The government will introduce amended legislation for higher education reform into the Senate next year for further debate. But how do we keep higher education sustainable if the package is torpedoed again? Here are three practical measures that would fix past mistakes and make Australian higher education funding sustainable.
Cap funded university places
The Rudd-Gillard government’s removal of the cap on funded university places has made Australian higher education funding unsustainable. It resulted in a 20% increase in student numbers between 2008 and 2013.
From 2009, universities were aggressively enrolling students in partially funded places to ensure they had numbers “in the pipeline” by 2012 when the policy change took effect. Universities were suspected of lowering entry standards in pursuit of market share.
Meeting the cost of this rapid and unexpected expansion compromised the Gillard government’s capacity to fund other policy priorities. In 2013, the government had to impose an efficiency dividend on universities to help pay for the Gonski school reforms.
Financing uncapped higher education places is a continuing burden on the federal budget. The additional cost of financing these places from 2012-13 to 2016-17 is forecast to be A$6.5 billion.
Replacing the cap on funded places would restore certainty to the higher education budget. The government could continue to support an expansion of the university sector through a steady low rate of annual growth. Capping places would also free up resources for other policy priorities, such as addressing skills shortages or increasing educational participation in regional areas.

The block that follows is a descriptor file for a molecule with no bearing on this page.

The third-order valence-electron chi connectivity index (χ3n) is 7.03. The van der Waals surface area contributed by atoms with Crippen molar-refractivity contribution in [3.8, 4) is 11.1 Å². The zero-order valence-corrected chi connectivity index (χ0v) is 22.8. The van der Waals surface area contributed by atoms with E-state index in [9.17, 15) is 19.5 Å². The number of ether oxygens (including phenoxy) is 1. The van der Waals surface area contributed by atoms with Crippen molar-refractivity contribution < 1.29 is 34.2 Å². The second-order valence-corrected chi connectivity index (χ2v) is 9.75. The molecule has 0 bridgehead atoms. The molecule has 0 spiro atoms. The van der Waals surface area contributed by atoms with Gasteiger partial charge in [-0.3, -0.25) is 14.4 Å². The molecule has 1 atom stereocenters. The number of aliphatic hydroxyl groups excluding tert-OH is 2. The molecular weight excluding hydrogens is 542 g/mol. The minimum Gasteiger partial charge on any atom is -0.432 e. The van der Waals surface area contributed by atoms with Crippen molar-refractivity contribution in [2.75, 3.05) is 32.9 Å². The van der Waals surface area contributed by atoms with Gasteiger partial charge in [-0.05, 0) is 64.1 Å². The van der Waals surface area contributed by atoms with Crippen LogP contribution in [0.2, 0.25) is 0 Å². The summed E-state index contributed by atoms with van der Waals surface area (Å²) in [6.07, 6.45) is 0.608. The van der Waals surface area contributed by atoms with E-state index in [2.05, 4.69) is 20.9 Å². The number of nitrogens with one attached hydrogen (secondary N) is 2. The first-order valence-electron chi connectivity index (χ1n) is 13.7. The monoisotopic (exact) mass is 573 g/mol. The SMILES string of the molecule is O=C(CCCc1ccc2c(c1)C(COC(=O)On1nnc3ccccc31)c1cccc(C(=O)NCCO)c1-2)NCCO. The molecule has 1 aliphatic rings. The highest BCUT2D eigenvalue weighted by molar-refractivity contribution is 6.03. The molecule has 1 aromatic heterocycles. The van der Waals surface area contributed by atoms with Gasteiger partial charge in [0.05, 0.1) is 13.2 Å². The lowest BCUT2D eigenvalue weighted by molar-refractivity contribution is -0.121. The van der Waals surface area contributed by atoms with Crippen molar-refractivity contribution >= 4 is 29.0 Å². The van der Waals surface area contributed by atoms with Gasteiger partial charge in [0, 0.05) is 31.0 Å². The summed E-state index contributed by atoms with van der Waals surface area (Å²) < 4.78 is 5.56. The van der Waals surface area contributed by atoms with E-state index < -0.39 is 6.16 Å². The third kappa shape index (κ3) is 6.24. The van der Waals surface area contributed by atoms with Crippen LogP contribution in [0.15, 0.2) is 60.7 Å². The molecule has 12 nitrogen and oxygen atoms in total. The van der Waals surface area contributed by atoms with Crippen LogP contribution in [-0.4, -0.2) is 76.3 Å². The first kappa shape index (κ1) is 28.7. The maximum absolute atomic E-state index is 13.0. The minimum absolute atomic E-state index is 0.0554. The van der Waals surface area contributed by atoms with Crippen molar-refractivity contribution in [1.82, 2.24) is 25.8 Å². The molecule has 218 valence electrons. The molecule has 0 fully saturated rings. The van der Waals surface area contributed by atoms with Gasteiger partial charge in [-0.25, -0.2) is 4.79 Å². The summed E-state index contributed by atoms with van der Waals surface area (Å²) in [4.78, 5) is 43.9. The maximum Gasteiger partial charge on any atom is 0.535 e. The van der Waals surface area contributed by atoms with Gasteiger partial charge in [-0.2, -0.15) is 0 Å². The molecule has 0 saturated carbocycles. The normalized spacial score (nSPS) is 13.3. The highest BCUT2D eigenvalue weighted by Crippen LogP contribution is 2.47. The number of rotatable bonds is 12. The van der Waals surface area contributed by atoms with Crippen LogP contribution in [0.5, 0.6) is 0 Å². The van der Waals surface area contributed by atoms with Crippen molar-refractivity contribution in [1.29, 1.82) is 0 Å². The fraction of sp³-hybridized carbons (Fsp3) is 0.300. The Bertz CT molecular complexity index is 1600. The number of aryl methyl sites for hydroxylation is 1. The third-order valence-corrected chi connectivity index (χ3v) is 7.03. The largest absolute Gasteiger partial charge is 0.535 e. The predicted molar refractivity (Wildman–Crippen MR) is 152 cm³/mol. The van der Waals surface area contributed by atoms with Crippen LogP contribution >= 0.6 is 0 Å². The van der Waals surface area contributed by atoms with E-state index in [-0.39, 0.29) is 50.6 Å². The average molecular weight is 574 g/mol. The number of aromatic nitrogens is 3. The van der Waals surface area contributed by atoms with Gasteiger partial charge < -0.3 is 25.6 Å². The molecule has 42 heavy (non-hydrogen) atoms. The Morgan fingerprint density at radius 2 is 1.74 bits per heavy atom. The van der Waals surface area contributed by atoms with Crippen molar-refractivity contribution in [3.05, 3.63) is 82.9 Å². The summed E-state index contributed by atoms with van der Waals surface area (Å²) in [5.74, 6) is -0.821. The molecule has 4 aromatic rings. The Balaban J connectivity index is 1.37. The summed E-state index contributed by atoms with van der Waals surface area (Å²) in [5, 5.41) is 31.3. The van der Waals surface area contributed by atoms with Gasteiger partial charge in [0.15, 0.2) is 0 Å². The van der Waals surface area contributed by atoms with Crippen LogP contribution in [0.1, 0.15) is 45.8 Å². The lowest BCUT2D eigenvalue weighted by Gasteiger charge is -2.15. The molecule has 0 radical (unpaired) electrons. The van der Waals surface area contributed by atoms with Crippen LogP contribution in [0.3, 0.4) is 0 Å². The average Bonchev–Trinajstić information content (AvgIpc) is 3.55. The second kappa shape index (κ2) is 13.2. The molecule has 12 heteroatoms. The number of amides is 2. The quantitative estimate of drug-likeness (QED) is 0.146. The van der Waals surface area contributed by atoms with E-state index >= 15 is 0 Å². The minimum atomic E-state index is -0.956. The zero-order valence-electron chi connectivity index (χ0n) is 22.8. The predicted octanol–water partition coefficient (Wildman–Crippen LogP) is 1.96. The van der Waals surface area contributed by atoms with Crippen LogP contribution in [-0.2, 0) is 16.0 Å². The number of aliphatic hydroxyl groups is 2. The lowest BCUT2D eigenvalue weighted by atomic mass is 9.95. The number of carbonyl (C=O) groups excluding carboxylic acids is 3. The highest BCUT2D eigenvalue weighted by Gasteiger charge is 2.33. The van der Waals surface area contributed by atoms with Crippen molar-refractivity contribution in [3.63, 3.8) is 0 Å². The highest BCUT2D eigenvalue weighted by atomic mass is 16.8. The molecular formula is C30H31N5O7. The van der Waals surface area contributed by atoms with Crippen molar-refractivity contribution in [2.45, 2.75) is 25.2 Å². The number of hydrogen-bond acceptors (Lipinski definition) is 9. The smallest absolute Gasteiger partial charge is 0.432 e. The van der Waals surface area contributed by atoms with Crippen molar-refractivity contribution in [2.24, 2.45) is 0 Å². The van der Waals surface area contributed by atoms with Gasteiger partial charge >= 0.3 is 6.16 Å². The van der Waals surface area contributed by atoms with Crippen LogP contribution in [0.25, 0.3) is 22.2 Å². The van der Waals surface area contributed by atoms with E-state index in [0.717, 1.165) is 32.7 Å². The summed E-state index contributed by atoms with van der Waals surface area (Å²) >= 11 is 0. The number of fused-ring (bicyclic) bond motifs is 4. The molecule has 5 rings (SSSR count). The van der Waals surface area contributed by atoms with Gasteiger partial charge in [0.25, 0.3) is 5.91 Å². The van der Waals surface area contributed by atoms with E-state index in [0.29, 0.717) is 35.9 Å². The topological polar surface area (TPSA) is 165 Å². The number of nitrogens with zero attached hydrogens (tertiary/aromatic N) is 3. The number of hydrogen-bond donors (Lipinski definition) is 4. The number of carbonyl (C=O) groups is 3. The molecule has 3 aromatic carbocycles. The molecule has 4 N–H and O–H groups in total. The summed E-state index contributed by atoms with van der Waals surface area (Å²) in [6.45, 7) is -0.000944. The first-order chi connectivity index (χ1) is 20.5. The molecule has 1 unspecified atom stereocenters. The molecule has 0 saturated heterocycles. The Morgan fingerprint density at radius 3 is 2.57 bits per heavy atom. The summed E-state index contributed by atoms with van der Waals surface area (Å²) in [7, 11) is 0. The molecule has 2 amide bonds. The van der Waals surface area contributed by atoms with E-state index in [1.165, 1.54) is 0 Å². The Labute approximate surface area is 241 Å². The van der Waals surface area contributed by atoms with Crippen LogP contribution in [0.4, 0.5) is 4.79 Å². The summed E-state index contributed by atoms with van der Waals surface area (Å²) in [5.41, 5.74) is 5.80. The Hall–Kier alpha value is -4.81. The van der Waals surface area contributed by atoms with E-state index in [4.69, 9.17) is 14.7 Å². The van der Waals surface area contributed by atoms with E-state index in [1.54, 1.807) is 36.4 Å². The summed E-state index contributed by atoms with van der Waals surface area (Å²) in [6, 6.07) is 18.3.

Substantial savings would be generated by capping annual growth in funded undergraduate places.
Maintain course funding at 2014 levels
Education Minister Christopher Pyne’s fee deregulation proposal will lead to students paying more for their degrees. In 2005, when the Howard government allowed universities to vary student fees by up to 25%, every university charged the top rate within two years. A similar measure in England and Wales in 2012 led to student fee increases of 300%.
While a sudden increase in course fees is unfair to students, it is Australian taxpayers who will bear the brunt of the cost because the government pays the full cost of every place to the provider when a student enrols. The student contribution is recouped later, via HECS repayments, when graduates reach an income threshold.
Inviting universities – and other education providers – to specify what they want to charge, knowing that they will be paid this amount from the public purse, is tantamount to writing a blank cheque. The one restriction proposed by Pyne that Australian students’ fees must not exceed international students’ fees is open to manipulation and is unlikely to prevent fee inflation.
An income-contingent loan scheme such as HECS is designed to remove upfront financial barriers to students. So, under fee deregulation, once a university decides what it will charge, the government will pay the (higher) total cost of the course up front.